The Rhyme of the Ancient Butterfly Photographer

This summer has been an unmitigated failure as a butterfly photographing season.  Whenever I’ve gone out with my macro lens and monopod the butterflies have been non-existent.  I think I’ve gotten a half dozen shots of a monarch or two.  But other than that it’s been the tiny butterflies or nothing.

So today at about 4pm I went out without my camera just to get a snootful of air and wandering by a garden that was in the afternoon shade I see this tiger swallowtail in perfect condition.  The wings are vividly colored and there are no tatters at all.  And maybe because it’s in the shade it’s completely unconcerned with my presence.  Usually butterflies constantly scan their surroundings and reposition to avoid threats or even leave suddenly if they feel threatened.  This one is unphased by my presence and I’m standing there behind it looking at the perfect shot of the flat open wings, without a camera!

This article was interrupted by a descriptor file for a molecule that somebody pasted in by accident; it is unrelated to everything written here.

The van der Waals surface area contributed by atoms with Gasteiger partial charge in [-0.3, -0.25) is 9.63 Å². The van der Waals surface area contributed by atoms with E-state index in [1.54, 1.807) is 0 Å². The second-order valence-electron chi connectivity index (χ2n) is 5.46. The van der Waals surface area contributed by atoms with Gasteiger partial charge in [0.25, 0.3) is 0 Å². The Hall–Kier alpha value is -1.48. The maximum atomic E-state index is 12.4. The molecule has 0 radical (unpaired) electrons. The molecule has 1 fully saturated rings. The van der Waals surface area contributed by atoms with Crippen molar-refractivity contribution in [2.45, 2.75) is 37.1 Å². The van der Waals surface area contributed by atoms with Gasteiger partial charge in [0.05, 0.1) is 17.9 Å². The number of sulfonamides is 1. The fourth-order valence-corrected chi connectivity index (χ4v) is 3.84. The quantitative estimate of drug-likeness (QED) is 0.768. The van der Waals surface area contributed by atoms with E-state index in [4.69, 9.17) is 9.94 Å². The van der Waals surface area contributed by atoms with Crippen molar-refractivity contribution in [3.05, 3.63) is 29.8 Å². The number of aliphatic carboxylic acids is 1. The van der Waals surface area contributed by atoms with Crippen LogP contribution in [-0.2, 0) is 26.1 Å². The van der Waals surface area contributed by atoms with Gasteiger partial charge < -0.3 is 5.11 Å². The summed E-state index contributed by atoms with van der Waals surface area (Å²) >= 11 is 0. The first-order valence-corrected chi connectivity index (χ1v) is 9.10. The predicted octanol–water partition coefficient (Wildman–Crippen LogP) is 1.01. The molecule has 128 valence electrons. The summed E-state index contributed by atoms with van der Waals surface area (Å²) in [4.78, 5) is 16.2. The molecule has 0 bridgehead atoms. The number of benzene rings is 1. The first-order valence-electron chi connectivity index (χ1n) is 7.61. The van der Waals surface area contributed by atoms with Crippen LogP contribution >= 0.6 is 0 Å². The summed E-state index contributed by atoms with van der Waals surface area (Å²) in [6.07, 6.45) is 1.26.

I head back to the house mumbling and swearing about my lousy luck and I grab my rig and head back out.  And it’s still there.  But sure enough, as soon as I get into range it takes off.  More grumbling and swearing.  Now we’re in the more typical situation with the butterfly playing ring around the rosy with me, always keeping a flower between me and it.  Well, I had had enough.  Instead of my usual magnified view trying to get the perfect focus I set the autofocus to continuous and the trigger mode to multiple-hi speed and I machine gunned my way through hundreds of files while I actively chased that stupid insect around the yard.

Was I successful?  We’ll see.  But it was satisfying to use modern technology to defeat the annoying strategies of a creature whose brain is about the size of a poppy seed.

“That’s one small step for a man.  One giant leap for mankind.”

“What a piece of work is a man! How noble in reason! how infinite in faculty! in form, in moving, how express and admirable! In action how like an angel! In apprehension how like a god! The beauty of the world! The paragon of animals!”

Minolta 200mm f\4 Macro lens on Sony A7 III